'War Horse' gets snubbed again
Well, yesterday's WGA predictions weren't far off at all. Sub in "Young Adult" for "Contagion" and "The Girl with the Dragon Tattoo" for "The Ides of March" and there you have it.
We've been very clear that ineligibilities were always going to limit the scope of these nominations. So don't expect this to be the Oscar line-up. The Academy could spring for a foreign entry, like "A Separation," or an animated one, like "Rango." Neither was eligible here. Meanwhile, others that weren't eligible here but that could get a decent amount of votes from the Academy's writers branch include "Martha Marcy May Marlene," "Tinker, Tailor, Soldier, Spy," "Drive," "Margin Call" and "Beginners."
And, just like "The King's Speech" last year, expect "The Artist" (which wasn't eligible here) to slide right on in to the Best Original Screenplay field. It's not hurt at all by missing here. "War Horse," on the other hand (which I expected to miss with WGA on nothing more than a hunch) could be in an iffy spot. Check out the full list of narrative and documentary nominees below.
Also: Farewell to Hoberman, and Hollywood's fear of gay sex
I'm always interested to see who lands on the cover of Entertainment Weekly's Oscar-themed issue. While their picks are hardly influential, they can be a good indication of where popular opinion lies -- something that becomes less clear when you cover this beat too thoroughly. Last year, they anticipated one winner by placing Natalie Portman and James Franco front and center; this year, they seem to feel they have two, declaring Viola Davis and George Clooney "frontrunners." (I say they've still got one out of two there.) It's a nice pairing, not only because the two actors are firm friends, but because Davis is the kind of minority character actress who deserves more magazines covers of her own; as she pointedly reminds EW, she stands to become only the second black actress to score a second Oscar nomination. [Entertainment Weekly]
Most Oscar favorites face a 'backlash' at some point, but is it all in our heads?
With the critics' awards largely played out and the industry awards beginning to idly rev their engines, we're at that point in the season -- a point prematurely frazzled Oscar pundits might call the halfway mark, surprising sane laymen who think the race hasn't even started yet -- when certain terms start flying around the blogosphere with all-too-casual abandon. "Overrated" (translation: "I don't personally think it deserves as many awards as it's getting") is one. "Underrated" (translation: "Forget critical reception, it's not winning enough awards for my liking") is another. And somewhere in between lies the Oscar-watcher's favorite alarm word for loosening semi-cemented races, if only in their own imaginations: yes, the trusty old "backlash."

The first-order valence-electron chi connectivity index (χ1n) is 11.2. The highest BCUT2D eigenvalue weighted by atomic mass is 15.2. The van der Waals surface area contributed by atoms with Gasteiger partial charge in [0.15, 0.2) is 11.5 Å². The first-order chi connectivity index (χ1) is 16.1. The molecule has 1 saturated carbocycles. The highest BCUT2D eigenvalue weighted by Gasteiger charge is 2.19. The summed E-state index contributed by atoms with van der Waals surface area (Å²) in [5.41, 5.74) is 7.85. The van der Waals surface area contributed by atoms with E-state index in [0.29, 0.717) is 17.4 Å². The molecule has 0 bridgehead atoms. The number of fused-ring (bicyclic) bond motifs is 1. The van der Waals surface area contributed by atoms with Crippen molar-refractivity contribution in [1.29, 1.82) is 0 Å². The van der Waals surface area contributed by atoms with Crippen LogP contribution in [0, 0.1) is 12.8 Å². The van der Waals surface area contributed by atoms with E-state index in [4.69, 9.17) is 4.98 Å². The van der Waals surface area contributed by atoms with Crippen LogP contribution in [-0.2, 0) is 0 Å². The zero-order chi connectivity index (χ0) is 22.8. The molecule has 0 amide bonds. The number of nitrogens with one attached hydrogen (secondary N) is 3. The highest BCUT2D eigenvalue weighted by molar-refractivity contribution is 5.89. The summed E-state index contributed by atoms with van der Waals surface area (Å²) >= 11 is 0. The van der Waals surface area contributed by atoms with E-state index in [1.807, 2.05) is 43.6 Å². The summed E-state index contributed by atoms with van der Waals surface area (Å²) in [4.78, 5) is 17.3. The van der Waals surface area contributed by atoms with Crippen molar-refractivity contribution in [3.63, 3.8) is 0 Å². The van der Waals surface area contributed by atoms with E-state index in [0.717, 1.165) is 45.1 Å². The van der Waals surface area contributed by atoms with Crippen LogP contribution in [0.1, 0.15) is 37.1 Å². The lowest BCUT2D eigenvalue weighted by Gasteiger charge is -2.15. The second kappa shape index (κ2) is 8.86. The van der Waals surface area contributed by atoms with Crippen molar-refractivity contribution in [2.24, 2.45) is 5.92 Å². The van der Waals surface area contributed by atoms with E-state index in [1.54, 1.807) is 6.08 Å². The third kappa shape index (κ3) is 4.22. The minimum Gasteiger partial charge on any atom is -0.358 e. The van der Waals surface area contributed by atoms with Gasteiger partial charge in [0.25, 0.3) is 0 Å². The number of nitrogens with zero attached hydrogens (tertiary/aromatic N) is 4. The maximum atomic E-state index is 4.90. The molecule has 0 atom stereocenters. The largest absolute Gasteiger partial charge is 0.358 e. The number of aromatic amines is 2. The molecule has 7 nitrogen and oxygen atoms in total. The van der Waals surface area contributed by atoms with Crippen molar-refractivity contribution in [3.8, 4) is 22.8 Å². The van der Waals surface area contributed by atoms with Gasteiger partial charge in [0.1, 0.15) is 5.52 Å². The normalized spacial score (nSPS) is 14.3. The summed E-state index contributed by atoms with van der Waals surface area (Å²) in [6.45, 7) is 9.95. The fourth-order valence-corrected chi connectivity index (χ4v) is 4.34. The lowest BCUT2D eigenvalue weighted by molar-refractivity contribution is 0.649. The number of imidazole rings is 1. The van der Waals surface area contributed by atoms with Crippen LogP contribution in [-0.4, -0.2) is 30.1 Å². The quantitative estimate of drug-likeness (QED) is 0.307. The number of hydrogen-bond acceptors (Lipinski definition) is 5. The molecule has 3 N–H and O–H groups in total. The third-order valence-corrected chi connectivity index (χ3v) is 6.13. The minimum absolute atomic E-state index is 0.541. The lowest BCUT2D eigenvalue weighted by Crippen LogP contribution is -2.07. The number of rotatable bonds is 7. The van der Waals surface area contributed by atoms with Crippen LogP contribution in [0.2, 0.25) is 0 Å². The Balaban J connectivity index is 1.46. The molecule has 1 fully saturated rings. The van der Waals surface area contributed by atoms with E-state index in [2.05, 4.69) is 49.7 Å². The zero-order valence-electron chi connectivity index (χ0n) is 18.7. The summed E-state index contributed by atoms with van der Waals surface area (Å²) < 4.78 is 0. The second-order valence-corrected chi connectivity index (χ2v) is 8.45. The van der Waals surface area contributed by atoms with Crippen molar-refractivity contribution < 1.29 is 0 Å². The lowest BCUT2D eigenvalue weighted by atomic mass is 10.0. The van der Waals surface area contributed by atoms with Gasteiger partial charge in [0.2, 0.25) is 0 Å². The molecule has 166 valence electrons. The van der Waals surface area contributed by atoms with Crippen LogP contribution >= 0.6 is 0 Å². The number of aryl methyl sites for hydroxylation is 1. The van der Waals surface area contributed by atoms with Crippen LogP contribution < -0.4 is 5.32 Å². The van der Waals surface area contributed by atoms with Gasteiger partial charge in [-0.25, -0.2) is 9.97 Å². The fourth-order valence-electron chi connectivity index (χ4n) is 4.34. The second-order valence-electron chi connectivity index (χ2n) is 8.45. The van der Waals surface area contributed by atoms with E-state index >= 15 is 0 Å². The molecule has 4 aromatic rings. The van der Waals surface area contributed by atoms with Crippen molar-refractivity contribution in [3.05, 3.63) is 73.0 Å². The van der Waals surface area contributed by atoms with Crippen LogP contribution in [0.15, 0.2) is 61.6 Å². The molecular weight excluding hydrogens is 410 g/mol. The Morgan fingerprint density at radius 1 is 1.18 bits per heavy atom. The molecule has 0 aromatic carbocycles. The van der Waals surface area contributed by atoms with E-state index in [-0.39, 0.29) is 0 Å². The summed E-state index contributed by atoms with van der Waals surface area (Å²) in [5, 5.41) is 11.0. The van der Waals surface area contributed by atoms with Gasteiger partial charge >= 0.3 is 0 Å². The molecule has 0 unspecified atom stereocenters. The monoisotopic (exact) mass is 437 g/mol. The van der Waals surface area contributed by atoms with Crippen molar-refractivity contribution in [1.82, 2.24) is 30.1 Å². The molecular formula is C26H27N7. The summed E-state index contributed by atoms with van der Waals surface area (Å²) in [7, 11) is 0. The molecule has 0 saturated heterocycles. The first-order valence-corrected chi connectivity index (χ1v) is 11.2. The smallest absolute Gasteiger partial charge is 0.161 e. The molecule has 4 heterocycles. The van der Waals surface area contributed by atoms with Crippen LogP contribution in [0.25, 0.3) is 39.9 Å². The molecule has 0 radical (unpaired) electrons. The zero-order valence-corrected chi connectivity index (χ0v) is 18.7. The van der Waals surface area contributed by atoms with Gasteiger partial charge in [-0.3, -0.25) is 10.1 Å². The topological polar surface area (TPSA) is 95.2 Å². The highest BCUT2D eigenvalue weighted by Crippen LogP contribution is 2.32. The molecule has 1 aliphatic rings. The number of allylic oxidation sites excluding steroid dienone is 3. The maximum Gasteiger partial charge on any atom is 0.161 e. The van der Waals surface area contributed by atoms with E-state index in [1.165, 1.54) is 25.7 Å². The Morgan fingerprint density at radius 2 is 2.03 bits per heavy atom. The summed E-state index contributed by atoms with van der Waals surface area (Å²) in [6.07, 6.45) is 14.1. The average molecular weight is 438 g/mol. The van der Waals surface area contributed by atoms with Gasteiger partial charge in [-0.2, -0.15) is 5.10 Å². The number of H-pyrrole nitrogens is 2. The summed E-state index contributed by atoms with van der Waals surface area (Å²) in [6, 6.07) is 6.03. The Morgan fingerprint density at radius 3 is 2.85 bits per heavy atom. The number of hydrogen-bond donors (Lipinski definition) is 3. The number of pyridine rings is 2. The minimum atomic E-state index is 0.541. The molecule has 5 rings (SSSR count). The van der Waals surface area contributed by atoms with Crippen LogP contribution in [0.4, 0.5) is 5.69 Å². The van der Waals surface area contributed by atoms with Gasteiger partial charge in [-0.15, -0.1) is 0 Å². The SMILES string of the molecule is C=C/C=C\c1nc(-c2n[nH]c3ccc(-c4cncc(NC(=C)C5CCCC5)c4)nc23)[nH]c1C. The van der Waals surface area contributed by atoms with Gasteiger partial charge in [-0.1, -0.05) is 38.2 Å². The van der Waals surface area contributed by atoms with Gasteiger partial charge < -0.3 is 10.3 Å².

A "backlash," you understand, can describe anything from perceptible public resistance to a once-favored film or artist (the post-"sugar tits" Mel Gibson, say) to a strategized protest from a concentrated political or cultural faction with a sizable audience (the conservative anti-"Brokeback Mountain" bloc, say) to bored journalists and bloggers talking about how too many people are talking about a certain popular phenomenon -- and it's this last, most tenuous and tail-eating, form that "backlashes" in the realm of awards analysis usually take.
'Apes,' 'Hugo,' 'Tree of Life' still in contention; 'Super 8,' 'Thor' ditched
The Oscar race for Best Visual Effects currently seems to have more rounds of elimination than "American Idol": rarely has a nomination seemed more like the reward. Last month, a longlist of 15 titles was announced; today, that was cut down to 10, from which the eventual five nominees will be selected.
It's neat enough mathematically, I suppose, and seems less harsh than the previous bake-off system, which saw only seven films shortlisted, meaning a mere two got rather prominently ditched. At least this way, the losers have more company with which to commiserate.
Today's cull brings few surprises: all the long-predicted contenders are still in the running, from "Rise of the Planet of the Apes" to "Hugo" to "Harry Potter and the Deathly Hallows: Part 2" to "The Tree of Life" -- the latter still something of a lone arthouse wolf in a sea of multiplex fare.
Will a career honor affect his chances of a BAFTA for 'Hugo?'
Rather like Meryl Streep, who has been racking up career honors of late, it's all but impossible to argue with any kind of lifetime achievement award for Martin Scorsese: in addition to his own deathless body of work, his efforts in the fields of film preservation and documentation make him one of the medium's greatest servants. So the news that he is to receive BAFTA's highest honor, the Fellowship, at the British Academy's awards ceremony next month is neither unexpected nor unwelcome.
I can't help wondering, however, why they've chosen to honor him in this way in a year when he will most likely be in the regular BAFTA race for "Hugo." On the one hand, BAFTA voters may feel that the Fellowship is a sufficient reward for one year, and feel disinclined to vote for him in competitive categories. If they don't, and Scorsese were to win Best Director and/or Best Film into the bargain, it could come across as overkill -- particularly given that the Fellowship is traditionally the last presentation of the BAFTA ceremony. Why not wait, and spread the love by picking a worthy luminary who isn't already getting honored in other departments this year? Just my take.